· Prohibit Deceptive Practices: Enact legislation (HR 1060) introduced by Rep. LaFalce and others to prohibit numerous deceptive practices, including a prohibition on raising a credit card interest rate or taking other negative action based on information unrelated to the consumer's account. We have received numerous complaints (over the last year) that banks are reviewing credit reports of existing customers and raising rates due to one or two late payments to any creditor, even if the consumer’s payments to the credit card issuer are timely and the account is in good standing. This bill would also address numerous other deceptive practices, include what the Minnesota Attorney General calls “pre-acquired account telemarketing,” such as in the U.S. Bank case. In our view, the provisions of Gramm-Leach-Bliley dealing with encrypted credit card numbers do not solve this problem [iii] .
· Cap Interest Rates: Cap credit card interest rates for two years, as Rep. Sandlin has proposed in HR 3125 (12% APR) and HR 3126 (5.5% above WSJ prime). These laudatory bills should be amended to make explicit that penalty interest rates would also not be allowed.
· Improve Disclosures: Enact the omnibus LaFalce bill (HR 1052) calling for better credit card disclosures, banning unfair practices and restricting certain college student marketing. A similar, overlapping bill with positive features is Rep. Roybal-Allard’s proposal (HR 2032).
· Require A Minimum 30 Days to Pay Credit Card Bills and Base Late Payments On Postmarks: Enact legislation requiring a minimum 30 days to pay a credit card bill and relating an on-time payment to the postmark. This year, legislation requiring a minimum 30 days for bill payment has been filed by Rep. Pascrell (HR 296). In the past "not late if postmarked by due date" bills have been filed by Rep. Hooley, (HR 3477, 1999) and former Rep. Andy Jacobs, (HR 1537, 1995) and current Rep. John McHugh, (HR 1963, also in 1995).
· Ban Mandatory Pre-Dispute Arbitration: Enact legislation proposed in 1999 by Rep. Gutierrez (HR 2258) banning pre-dispute mandatory arbitration in consumer contracts, including credit cards.
In addition, U.S. PIRG concurs with the strong recommendation today of Consumers Union that the Congress reject unnecessary, over-reaching, unfair bankruptcy reform aggressively sought by the credit card industry in this Congress and currently in conference committee. In addition to the bill’s general manifest harshness and its intended elimination of a critical safety net during uncertain economic times, the bill’s nominal credit card disclosures are deficient and unacceptable, as Consumers Union points out in detail.
In April 2001, the PIRG’s released a major report, The Credit Card Trap: How To Spot It, How To Avoid It. The report included a detailed study of the worst credit card practices and along with a detailed fact sheet called the “Road Map To Avoiding Credit Card Hazards,” <http://www.truthaboutcredit.org/roadmap.pdf>, is available on the Internet at <http://www.truthaboutcredit.org>. Without objection, I would like to enter the roadmap into the record of the hearing as an appendix to my testimony today.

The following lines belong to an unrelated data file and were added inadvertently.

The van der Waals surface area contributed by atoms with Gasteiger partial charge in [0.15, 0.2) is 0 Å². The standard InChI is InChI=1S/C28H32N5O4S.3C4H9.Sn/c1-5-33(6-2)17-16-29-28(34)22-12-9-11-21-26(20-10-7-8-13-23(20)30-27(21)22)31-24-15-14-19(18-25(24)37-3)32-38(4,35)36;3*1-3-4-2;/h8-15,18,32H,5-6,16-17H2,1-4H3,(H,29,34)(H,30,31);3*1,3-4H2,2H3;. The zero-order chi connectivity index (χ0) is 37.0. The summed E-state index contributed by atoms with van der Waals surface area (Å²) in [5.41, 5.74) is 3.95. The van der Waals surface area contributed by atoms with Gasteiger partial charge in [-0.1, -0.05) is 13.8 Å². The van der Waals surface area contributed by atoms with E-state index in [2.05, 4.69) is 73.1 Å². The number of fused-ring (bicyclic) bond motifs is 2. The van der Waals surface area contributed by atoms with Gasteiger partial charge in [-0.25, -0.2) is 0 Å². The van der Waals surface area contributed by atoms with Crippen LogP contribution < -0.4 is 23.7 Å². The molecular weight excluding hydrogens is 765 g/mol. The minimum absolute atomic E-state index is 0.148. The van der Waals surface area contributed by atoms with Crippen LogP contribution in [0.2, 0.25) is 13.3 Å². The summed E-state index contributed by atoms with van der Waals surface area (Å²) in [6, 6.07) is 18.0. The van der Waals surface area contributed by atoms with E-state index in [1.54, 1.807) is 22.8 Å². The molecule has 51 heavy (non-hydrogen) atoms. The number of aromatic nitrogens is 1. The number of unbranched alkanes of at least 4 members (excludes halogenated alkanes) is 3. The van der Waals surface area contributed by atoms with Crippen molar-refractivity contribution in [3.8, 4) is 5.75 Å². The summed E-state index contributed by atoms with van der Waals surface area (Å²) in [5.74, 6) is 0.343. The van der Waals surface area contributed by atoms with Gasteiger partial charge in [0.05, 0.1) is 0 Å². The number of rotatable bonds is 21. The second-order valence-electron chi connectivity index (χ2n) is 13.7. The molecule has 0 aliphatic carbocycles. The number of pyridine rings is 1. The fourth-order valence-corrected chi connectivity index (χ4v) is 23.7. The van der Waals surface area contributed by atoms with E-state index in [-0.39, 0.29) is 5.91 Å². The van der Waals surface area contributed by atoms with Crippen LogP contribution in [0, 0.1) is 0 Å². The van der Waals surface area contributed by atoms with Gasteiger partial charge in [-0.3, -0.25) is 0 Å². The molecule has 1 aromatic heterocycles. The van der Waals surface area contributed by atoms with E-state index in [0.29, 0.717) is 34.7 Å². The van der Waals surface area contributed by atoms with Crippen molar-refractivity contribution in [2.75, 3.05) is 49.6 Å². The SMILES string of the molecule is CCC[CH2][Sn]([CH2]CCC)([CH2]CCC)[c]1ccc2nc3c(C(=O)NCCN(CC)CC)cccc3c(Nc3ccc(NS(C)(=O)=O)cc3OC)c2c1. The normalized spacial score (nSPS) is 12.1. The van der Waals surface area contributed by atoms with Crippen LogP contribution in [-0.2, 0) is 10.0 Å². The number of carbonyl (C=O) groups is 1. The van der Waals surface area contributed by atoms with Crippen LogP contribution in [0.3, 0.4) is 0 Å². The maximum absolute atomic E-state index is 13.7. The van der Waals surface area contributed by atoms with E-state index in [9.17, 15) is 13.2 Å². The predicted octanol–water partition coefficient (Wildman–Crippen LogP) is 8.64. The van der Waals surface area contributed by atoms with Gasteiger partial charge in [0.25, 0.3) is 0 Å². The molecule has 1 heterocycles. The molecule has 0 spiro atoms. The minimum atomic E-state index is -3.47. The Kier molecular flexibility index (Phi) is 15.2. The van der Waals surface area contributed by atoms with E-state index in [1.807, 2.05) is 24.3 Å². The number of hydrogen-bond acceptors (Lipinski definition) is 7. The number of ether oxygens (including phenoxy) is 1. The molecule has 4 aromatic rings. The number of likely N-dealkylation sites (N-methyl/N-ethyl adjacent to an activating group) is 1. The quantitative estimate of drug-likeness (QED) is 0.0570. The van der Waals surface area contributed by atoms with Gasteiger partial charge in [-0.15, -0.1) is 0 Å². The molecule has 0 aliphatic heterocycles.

The following are the key findings of a survey of 100 credit card offers conducted by the state PIRGs in summer 2000 and included in “The Credit Card Trap [iv] .”
In a survey of 100 credit card offers, the State PIRGs found that:
· The average penalty annual percentage rate (APR) was 22.84%, eight points higher than the average APR for purchases, and is triggered by as little as one late payment or a late payment to another creditor.
The average penalty APR (the APR for accounts that are delinquent) was 22.84%, nearly eight percentage points higher than the average APR for purchases.
That increase is especially concerning because credit card companies may charge the penalty APR if a single payment is even one day late or arrives later than a specified time on the due date. Credit card companies may also charge a penalty APR if the creditor finds that there is a problem with a cardholder’s payment pattern on other debts. Once a penalty APR is assessed, it may remain in place permanently or for a particular amount of time.
· The average late payment fee was $27.61, and fees ranged from $15–$35.
All cards surveyed assessed late payment fees, which ranged from $15 to $35 and averaged $27.61. Consumers are paying more and credit card companies are reaping more profit from late fee income than ever before. Income from late fees has risen for three reasons:
(1) the average late fee has more than doubled since 1992, when the average was $12.53, and fee amounts continue to grow;
(2) companies have decreased the amount of time between when a bill is mailed and payment is due; and
(3) nearly two-thirds of companies have eliminated leniency periods, the time after a payment’s due date before a late fee is assessed.
· The average grace period was 22.6 days. Five cards had no grace period at all.